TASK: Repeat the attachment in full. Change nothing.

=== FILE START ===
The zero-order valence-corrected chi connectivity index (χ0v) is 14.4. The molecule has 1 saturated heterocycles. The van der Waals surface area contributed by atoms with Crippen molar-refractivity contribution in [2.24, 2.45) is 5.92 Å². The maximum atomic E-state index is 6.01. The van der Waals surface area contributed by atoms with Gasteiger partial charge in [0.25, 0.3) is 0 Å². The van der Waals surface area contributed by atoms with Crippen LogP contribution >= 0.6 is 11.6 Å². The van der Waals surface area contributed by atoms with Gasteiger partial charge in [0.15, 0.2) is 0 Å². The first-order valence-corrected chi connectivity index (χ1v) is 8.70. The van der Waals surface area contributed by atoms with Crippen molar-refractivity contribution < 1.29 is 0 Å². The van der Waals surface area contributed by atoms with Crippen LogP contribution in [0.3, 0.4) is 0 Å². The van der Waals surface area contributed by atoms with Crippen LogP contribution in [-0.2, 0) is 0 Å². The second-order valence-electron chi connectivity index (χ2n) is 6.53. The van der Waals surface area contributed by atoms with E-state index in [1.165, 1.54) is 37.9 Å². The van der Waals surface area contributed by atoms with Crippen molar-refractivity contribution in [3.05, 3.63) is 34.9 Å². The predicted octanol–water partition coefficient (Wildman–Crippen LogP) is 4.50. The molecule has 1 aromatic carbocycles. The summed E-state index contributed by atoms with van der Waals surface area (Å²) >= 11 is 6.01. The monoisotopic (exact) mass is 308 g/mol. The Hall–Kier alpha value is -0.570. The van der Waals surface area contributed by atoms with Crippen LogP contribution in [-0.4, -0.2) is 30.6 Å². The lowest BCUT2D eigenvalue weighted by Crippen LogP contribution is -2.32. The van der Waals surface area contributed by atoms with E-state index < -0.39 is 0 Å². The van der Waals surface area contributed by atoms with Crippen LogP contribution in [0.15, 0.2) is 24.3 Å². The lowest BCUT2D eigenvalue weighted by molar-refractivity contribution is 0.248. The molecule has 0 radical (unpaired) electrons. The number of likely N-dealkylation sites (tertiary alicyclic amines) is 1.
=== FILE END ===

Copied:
The zero-order valence-corrected chi connectivity index (χ0v) is 14.4. The molecule has 1 saturated heterocycles. The van der Waals surface area contributed by atoms with Crippen molar-refractivity contribution in [2.24, 2.45) is 5.92 Å². The maximum atomic E-state index is 6.01. The van der Waals surface area contributed by atoms with Gasteiger partial charge in [0.25, 0.3) is 0 Å². The van der Waals surface area contributed by atoms with Crippen LogP contribution >= 0.6 is 11.6 Å². The van der Waals surface area contributed by atoms with Gasteiger partial charge in [0.15, 0.2) is 0 Å². The first-order valence-corrected chi connectivity index (χ1v) is 8.70. The van der Waals surface area contributed by atoms with Crippen molar-refractivity contribution < 1.29 is 0 Å². The van der Waals surface area contributed by atoms with Crippen LogP contribution in [0.3, 0.4) is 0 Å². The van der Waals surface area contributed by atoms with Crippen LogP contribution in [-0.2, 0) is 0 Å². The second-order valence-electron chi connectivity index (χ2n) is 6.53. The van der Waals surface area contributed by atoms with E-state index in [1.165, 1.54) is 37.9 Å². The van der Waals surface area contributed by atoms with Crippen molar-refractivity contribution in [3.05, 3.63) is 34.9 Å². The predicted octanol–water partition coefficient (Wildman–Crippen LogP) is 4.50. The molecule has 1 aromatic carbocycles. The summed E-state index contributed by atoms with van der Waals surface area (Å²) >= 11 is 6.01. The monoisotopic (exact) mass is 308 g/mol. The Hall–Kier alpha value is -0.570. The van der Waals surface area contributed by atoms with Crippen LogP contribution in [-0.4, -0.2) is 30.6 Å². The lowest BCUT2D eigenvalue weighted by Crippen LogP contribution is -2.32. The van der Waals surface area contributed by atoms with E-state index < -0.39 is 0 Å². The van der Waals surface area contributed by atoms with Crippen LogP contribution in [0.15, 0.2) is 24.3 Å². The lowest BCUT2D eigenvalue weighted by molar-refractivity contribution is 0.248. The molecule has 0 radical (unpaired) electrons. The number of likely N-dealkylation sites (tertiary alicyclic amines) is 1.